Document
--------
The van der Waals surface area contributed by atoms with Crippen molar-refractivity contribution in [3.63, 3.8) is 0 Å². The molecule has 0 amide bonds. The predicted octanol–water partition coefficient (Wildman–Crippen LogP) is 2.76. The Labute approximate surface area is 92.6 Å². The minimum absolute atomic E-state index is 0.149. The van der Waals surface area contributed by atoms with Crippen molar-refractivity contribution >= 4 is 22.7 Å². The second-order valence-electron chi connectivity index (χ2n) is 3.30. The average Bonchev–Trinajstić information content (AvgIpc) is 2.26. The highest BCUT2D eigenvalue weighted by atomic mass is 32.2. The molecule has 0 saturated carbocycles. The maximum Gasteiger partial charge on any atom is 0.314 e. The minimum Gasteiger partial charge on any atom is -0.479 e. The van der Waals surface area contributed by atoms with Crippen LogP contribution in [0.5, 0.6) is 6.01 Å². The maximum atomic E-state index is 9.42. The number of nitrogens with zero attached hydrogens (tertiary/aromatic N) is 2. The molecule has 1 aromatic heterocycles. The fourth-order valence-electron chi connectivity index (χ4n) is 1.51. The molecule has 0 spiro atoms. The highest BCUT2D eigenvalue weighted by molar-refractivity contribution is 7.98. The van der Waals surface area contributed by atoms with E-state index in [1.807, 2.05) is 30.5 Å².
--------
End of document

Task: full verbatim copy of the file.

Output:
The van der Waals surface area contributed by atoms with Crippen molar-refractivity contribution in [3.63, 3.8) is 0 Å². The molecule has 0 amide bonds. The predicted octanol–water partition coefficient (Wildman–Crippen LogP) is 2.76. The Labute approximate surface area is 92.6 Å². The minimum absolute atomic E-state index is 0.149. The van der Waals surface area contributed by atoms with Crippen molar-refractivity contribution >= 4 is 22.7 Å². The second-order valence-electron chi connectivity index (χ2n) is 3.30. The average Bonchev–Trinajstić information content (AvgIpc) is 2.26. The highest BCUT2D eigenvalue weighted by atomic mass is 32.2. The molecule has 0 saturated carbocycles. The maximum Gasteiger partial charge on any atom is 0.314 e. The minimum Gasteiger partial charge on any atom is -0.479 e. The van der Waals surface area contributed by atoms with Crippen LogP contribution in [0.5, 0.6) is 6.01 Å². The maximum atomic E-state index is 9.42. The number of nitrogens with zero attached hydrogens (tertiary/aromatic N) is 2. The molecule has 1 aromatic heterocycles. The fourth-order valence-electron chi connectivity index (χ4n) is 1.51. The molecule has 0 spiro atoms. The highest BCUT2D eigenvalue weighted by molar-refractivity contribution is 7.98. The van der Waals surface area contributed by atoms with E-state index in [1.807, 2.05) is 30.5 Å².